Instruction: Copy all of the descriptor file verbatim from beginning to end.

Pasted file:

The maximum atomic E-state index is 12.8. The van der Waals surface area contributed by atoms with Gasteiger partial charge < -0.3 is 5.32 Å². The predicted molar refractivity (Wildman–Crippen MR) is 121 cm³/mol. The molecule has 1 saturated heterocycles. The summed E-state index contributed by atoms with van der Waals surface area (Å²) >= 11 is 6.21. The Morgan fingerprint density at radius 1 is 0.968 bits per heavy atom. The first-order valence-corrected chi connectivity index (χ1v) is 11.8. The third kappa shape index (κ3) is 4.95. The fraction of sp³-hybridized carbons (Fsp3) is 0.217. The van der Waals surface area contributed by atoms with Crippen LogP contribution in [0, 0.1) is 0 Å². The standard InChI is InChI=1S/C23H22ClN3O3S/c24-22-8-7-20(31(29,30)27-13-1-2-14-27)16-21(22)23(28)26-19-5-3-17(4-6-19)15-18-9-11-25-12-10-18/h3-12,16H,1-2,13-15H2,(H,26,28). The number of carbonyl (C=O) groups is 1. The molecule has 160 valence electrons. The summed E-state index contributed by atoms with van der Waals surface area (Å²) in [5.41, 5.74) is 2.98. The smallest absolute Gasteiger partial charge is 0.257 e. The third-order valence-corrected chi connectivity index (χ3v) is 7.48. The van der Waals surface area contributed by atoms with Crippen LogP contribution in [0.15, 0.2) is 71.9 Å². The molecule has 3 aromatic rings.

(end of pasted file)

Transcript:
The maximum atomic E-state index is 12.8. The van der Waals surface area contributed by atoms with Gasteiger partial charge < -0.3 is 5.32 Å². The predicted molar refractivity (Wildman–Crippen MR) is 121 cm³/mol. The molecule has 1 saturated heterocycles. The summed E-state index contributed by atoms with van der Waals surface area (Å²) >= 11 is 6.21. The Morgan fingerprint density at radius 1 is 0.968 bits per heavy atom. The first-order valence-corrected chi connectivity index (χ1v) is 11.8. The third kappa shape index (κ3) is 4.95. The fraction of sp³-hybridized carbons (Fsp3) is 0.217. The van der Waals surface area contributed by atoms with Crippen LogP contribution in [0, 0.1) is 0 Å². The standard InChI is InChI=1S/C23H22ClN3O3S/c24-22-8-7-20(31(29,30)27-13-1-2-14-27)16-21(22)23(28)26-19-5-3-17(4-6-19)15-18-9-11-25-12-10-18/h3-12,16H,1-2,13-15H2,(H,26,28). The number of carbonyl (C=O) groups is 1. The molecule has 160 valence electrons. The summed E-state index contributed by atoms with van der Waals surface area (Å²) in [5.41, 5.74) is 2.98. The smallest absolute Gasteiger partial charge is 0.257 e. The third-order valence-corrected chi connectivity index (χ3v) is 7.48. The van der Waals surface area contributed by atoms with Crippen LogP contribution in [0.15, 0.2) is 71.9 Å². The molecule has 3 aromatic rings.